Employees Have the POWR (Act): Colorado Enacts New Protections for Employees

Cooley alert
August 21, 2023

In June 2023, Colorado Gov. Jared Polis signed into law the Protecting Opportunities and Workers’ Rights (POWR) Act, which, among other things, substantially limits the use of nondisclosure agreements, lowers the burden of proof for workplace harassment claims and imposes new record-keeping requirements on employers with employees working in Colorado. We outline the key provisions of the act – which took effect on August 7, 2023 – below.

Limitations on nondisclosure agreements

The POWR Act declares that it is the state’s public policy to encourage “free reporting, discussion, and exposure of discriminatory or unfair employment practices” to better protect employees. Therefore, the POWR Act makes clear that “attempts to interfere with employees’ ability to communicate about and report alleged discriminatory or unfair employment practices are contrary to the public policy of the state.”

In alignment with these objectives, the POWR Act substantially limits an employer’s ability to use nondisclosure agreements entered into or renewed on or after August 7, 2023. Under the act, such provisions that limit an employee’s or prospective employee’s ability to “disclose or discuss” any alleged discriminatory or unfair employment practices are now void, unless the agreement satisfies all of the following requirements:

  • The provision applies equally to the employer and employee.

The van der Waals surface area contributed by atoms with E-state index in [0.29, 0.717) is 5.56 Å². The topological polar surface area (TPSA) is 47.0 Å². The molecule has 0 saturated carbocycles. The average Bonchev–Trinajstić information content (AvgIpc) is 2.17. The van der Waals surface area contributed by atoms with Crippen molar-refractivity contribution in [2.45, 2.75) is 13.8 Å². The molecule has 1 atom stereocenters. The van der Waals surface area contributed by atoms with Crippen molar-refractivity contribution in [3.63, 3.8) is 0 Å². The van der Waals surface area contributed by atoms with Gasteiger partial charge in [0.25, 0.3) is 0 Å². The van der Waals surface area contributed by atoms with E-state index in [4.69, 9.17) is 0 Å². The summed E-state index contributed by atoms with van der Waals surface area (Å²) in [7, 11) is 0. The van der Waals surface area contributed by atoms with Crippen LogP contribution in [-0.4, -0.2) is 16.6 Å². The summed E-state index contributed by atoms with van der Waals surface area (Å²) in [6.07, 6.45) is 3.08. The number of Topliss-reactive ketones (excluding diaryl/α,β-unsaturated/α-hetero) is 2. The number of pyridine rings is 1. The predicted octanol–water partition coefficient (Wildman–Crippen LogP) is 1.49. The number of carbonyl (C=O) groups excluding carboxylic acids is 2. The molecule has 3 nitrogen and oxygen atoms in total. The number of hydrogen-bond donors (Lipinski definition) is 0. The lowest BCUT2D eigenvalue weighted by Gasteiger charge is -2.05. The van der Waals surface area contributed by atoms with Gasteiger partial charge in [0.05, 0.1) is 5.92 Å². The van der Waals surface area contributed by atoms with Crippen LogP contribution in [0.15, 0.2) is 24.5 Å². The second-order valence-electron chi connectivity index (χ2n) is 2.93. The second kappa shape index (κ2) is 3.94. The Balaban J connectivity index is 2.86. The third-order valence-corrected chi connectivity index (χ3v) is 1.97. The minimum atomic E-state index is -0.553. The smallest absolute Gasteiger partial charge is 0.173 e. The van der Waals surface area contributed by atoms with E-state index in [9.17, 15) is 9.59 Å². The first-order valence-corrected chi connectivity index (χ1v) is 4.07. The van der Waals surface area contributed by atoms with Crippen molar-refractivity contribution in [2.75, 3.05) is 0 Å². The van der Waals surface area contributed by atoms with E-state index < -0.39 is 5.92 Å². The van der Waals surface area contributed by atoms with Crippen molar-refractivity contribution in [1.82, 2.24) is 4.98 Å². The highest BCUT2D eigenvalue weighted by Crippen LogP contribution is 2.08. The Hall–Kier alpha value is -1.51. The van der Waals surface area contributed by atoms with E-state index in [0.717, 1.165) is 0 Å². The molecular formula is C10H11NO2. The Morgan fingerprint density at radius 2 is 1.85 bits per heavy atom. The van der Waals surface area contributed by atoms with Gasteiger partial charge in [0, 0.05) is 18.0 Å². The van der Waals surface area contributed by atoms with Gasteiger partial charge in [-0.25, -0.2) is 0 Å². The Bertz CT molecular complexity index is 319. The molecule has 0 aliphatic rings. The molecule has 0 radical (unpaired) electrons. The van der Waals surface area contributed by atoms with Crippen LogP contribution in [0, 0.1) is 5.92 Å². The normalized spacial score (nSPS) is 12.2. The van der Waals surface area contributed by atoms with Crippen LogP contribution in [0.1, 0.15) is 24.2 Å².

• The provision expressly states that it does not restrain the employee or prospective employee from disclosing the underlying facts of any alleged discriminatory or unfair practices to certain individuals – including immediate family members, local, state, or federal government agencies, or in response to a legal process (e.g., a subpoena).
  • The provision expressly states that disclosure of the underlying facts of any allegation does not constitute disparagement.
  • The agreement includes a condition that if a nondisparagement provision is included and the employer disparages the employee or prospective employee, the employer cannot seek to enforce the provision or seek damages against the employee.
  • Any liquidated damages provision in the agreement does not constitute a penalty or punishment – and to be enforceable, it must include an amount that is reasonable and proportionate and not punitive.
  • The agreement must attach an addendum signed by all parties to the agreement, attesting to compliance with the above requirements.

Notably, any violation of the above requirements carries significant costs and penalties, including liability for actual damages and a penalty of $5,000 per violation. Further, any employee or prospective employee who is presented with an agreement that fails to comply with the new requirements may immediately bring an action and may recover penalties, actual damages, reasonable costs, attorneys’ fees and punitive damages.

Lowered standard for workplace harassment

Like some other states, such as New York, the POWR Act also rejects the “severe or pervasive” standard for proof of workplace harassment claims in favor of a lower standard that makes harassment claims easier to prove. Under this standard, unwelcome conduct that is “subjectively offensive to the individual alleging harassment and is objectively offensive to a reasonable individual who is a member of the same protected class” is harassment under Colorado law.

While the conduct or communication need not be severe or pervasive to be unlawful, it must still meet one of the following additional requirements to constitute illegal harassment:

  • Submission to the conduct or communication is explicitly or implicitly made a term or condition of the individual’s employment.